The top three modeling software is 3ds Max, Blender and last Maya.

The top three animation software is 3ds Max, Maya and last Blender.


Cinema4d isn't on the list as it isn't really a 3D modeling software, it's more of graphics software, making it a bad choice when making game assets.


A Maya+ Cinema4d combo or Blender+ Cinema4d will give you all the same abillitys as 3ds Max has. As for a game engine I will recommend trying Unreal 4 it's a better engine for artist, however Unity is just as good a option although with less control over things than Unreal.


Is there other way to develop the graphic for a 3d game ? 

Yes, there are lot's of software that make instant models and things, the down side is that they are all low quality, you can attempt to use them.


We want to make a living from game developing

More people win lotteries, than developers make successful games. As long as you don't plan on getting rich it's possible to make some kind of living from games; however it won't be glamours.

People often ask me why as a 3D artist I don't just make games for a living, the truth is it's easier to make money as a 3D artist.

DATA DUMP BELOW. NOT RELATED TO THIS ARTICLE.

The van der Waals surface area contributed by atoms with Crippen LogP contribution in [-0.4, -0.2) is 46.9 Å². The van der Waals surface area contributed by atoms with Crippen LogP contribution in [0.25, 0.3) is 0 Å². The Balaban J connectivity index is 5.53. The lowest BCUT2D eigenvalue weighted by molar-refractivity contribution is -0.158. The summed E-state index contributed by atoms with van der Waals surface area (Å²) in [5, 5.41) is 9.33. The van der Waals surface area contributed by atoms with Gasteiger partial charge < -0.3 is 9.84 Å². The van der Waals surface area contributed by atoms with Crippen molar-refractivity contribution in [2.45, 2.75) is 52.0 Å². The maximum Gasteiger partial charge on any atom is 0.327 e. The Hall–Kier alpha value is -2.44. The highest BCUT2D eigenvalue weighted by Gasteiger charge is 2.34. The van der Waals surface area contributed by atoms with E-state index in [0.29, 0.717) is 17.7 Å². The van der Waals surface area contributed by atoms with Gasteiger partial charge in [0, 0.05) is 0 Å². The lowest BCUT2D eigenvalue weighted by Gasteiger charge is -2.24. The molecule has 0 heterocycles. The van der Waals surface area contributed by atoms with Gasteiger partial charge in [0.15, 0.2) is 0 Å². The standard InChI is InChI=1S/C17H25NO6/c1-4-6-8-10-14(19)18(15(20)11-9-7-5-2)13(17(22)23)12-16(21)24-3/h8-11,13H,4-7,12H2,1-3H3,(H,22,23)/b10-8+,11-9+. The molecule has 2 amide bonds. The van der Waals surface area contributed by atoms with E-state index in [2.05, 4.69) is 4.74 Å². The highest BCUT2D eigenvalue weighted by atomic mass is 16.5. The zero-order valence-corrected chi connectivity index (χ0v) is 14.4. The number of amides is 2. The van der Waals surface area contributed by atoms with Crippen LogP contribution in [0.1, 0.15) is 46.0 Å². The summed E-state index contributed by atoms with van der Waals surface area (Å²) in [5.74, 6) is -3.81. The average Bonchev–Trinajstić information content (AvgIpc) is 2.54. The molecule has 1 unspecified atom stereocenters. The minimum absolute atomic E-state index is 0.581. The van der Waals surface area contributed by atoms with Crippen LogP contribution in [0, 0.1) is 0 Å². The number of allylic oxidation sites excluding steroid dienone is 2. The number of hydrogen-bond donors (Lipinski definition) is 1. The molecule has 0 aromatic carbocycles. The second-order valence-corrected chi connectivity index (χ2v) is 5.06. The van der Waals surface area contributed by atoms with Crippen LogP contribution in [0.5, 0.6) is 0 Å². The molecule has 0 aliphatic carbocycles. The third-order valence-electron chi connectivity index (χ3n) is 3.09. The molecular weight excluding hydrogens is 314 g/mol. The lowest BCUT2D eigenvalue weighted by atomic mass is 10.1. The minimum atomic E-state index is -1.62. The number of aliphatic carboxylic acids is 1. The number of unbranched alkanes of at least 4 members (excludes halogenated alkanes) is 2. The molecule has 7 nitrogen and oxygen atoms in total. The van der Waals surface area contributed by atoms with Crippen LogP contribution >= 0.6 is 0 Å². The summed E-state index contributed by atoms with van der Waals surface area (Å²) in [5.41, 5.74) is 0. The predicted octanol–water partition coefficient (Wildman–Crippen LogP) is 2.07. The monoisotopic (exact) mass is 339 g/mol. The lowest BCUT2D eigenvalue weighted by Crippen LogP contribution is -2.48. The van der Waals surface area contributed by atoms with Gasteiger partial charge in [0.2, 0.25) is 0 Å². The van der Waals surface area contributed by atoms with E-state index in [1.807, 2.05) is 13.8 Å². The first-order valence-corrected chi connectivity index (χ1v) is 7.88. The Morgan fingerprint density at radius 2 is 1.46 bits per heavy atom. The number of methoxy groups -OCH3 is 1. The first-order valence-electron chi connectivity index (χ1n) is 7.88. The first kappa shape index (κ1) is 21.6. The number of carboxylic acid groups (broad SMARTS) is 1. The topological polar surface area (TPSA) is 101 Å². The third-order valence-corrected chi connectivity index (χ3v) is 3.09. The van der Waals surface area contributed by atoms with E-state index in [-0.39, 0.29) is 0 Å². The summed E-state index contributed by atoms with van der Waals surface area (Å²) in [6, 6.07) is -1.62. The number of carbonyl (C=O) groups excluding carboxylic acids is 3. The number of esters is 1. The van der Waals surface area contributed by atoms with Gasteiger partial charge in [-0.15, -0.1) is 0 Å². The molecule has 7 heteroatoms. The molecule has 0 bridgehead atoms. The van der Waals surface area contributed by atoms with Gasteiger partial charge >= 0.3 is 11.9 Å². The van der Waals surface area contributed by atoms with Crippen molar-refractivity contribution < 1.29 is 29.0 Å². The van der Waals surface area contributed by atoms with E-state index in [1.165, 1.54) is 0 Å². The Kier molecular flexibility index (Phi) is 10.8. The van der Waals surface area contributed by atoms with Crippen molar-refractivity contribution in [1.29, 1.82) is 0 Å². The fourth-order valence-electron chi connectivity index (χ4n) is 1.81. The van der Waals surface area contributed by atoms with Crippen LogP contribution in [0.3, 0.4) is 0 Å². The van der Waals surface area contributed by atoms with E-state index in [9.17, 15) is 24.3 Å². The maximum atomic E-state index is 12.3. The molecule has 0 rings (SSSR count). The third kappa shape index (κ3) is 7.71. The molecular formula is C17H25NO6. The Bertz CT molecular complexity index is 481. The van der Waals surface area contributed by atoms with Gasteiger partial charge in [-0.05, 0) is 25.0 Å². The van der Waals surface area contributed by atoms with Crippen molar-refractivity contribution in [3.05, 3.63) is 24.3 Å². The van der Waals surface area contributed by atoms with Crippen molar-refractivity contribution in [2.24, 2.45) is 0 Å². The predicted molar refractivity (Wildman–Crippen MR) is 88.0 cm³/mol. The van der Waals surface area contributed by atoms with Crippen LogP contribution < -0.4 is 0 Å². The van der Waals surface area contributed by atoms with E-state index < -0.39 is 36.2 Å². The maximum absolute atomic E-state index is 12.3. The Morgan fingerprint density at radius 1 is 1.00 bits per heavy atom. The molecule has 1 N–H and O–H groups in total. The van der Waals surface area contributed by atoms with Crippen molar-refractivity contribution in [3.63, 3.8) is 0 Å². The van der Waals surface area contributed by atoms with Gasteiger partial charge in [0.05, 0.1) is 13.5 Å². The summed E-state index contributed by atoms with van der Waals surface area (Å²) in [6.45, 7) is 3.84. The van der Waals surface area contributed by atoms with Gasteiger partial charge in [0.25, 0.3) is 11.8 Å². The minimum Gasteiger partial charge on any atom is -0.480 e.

In Topic: Does anyone have any advice for my unique situation?

24 August 2016 - 02:41 AM

and the possibility of someone actually having the capacity to make my games if they wanted to does exist... How do I go about even doing that?

So I'd really like to know, if there is any way for someone like me to find a way to make their games... how do you do that?


You can make the game yourself, if the design is as good as you say people will see it even if it has bad art. Once people can see how it plays they will be interested, just taking your word for it won't work.

Dwarf fortress is a good example, a great game with bad graphics and controls.


You first need to prove there is oil before people will dig for it.


A persons word and design document means almost noting. I only do freelance work for people who can show me they made a game or have a design document, even then only one out of eight ever get to the point where the game is lunched.


You know, this was a lot easier in the old hobbyist game industry where they just hired game designers to design their own games for them.


The hobbyist game industry moved, it's now stationed in the Indie market, where a single mistake doesn't cost millions and people can be more open with ideas.



But how do you even go about finding anyone who might be interested?


Only I can make them, nobody else has the knowledge required to do that.


The only way is to find my own funding for it in some way, and there aren't going to be any existing game companies that would ever be interested.  By that I mean that there is no such thing as "being hired as a game designer to make your own games".